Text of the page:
One of the things that keep police chiefs up at night is the fear that their officers may become injured or worst, killed in the line of duty. When an officer goes down, it is not only a blow to the police department, but also a blow to the public at large. During these dark hours, police chiefs can become saviors to their departments. The ability for a chief to not only express the outrage of the tragedy, but to decrease the pain of loss to survivors is an indispensable skill set. Police chiefs are like any other CEO of a company. They are rarely seen and most of the challenges they face are unknown to employees. Nevertheless, imagine the impact a chief can make on a police department, when he or she has the correct words at the darkest hour.
When giving a press conference, speech, or eulogy, when an officer has been injured or killed, there are a few tips police chiefs may use for crisis management during these times. A chief can:
1. Research the personal characteristics of the injured or killed officer. All too often, chiefs do not personally know the officers that are injured or killed. It is expected that chiefs will say the perfunctory, “nice” things about the officer. However, what would be the impact if the chief told a story about the officer that close friends shared with the chief? Would it add humor to a painful experience? Would it humanize the officer, as well as, the chief? Would it create a sense of calm and peace as police personnel reflect on the tragedy in the future? An officer’s injury or death is the biggest stage a police chief will ever occupy. By exercising effective leadership through deep empathy and introspection, a chief can become immortal.
2. Exhibit poise and a relaxed, conversational style of presenting. Police chiefs, who strictly read from written statements or robotically give telegraphed responses, do more harm than good. When an officer is injured or killed, there is fear among the department, as well as, throughout the general public. Officers are aware of the dangers of policing, but seeing their fellow brother or sister lying in a pool of blood, creates a new reality few can imagine. The general public becomes alarmed because if society’s protectors are maimed or killed, who will protect them? More importantly, will they be next? Chiefs, who are able to step inside the inner sanctum of police personnel and the public to bring to the surface what is lying deep inside them, are master communicators. By specifically describing these emotions to these audiences and providing direction, chiefs become master teachers.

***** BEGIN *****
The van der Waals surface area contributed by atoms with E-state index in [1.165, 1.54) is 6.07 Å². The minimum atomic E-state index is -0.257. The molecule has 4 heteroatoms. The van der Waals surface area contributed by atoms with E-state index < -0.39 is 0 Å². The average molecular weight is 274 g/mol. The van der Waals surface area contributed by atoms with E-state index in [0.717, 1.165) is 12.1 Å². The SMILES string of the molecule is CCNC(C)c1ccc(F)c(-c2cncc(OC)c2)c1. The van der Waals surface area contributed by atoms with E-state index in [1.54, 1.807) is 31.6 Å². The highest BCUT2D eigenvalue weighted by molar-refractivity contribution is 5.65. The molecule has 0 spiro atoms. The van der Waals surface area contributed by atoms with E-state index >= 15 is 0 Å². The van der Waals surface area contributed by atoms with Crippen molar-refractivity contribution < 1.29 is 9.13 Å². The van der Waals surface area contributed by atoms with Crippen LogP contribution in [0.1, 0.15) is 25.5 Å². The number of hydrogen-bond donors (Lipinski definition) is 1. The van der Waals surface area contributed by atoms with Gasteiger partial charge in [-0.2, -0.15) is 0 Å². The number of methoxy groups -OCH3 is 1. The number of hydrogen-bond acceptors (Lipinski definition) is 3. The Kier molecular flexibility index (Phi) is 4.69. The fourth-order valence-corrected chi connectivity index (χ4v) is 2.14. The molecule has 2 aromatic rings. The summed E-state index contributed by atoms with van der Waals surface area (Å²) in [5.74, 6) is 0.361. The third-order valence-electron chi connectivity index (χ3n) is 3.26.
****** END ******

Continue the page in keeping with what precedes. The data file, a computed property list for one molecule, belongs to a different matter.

3. Use tragedy to inspire progress. It is often quoted that “Time heals all pain.” Although police chiefs cannot erase the pain of an officer’s injury or death, they can create an environment that suggests “We take care of our own.” Unfortunately, taking care of one’s own is best reflected by not only what a chief does during a crisis, but also what a chief does after it. What lessons learned about the tragedy are being implemented? Has the department moved on as business as usual? Do the chief’s actions follow the stated brand of the department? A chief’s presentation during an officer’s injury or death should be looked at from a 360-degree angle. In other words, every implication of the tragedy has to be identified and expressed during and after the crisis. To fall short in this area, could be dire to a police department.
In a rapidly expanding, competitive, and often dangerous society, police chiefs have to be agile in their crisis management skills. Unfortunately, after an officer’s injury or death, other priorities move in to replace this crisis. However, if police chiefs master effective leadership and communication skill sets during the darkest hours of their watch, these same skill sets transfer into less severe crisis. Although officer injury and death are inevitable, the ability to manage this level of crisis is commensurate with a chief’s willingness to expand the scope of his or her knowledge base.
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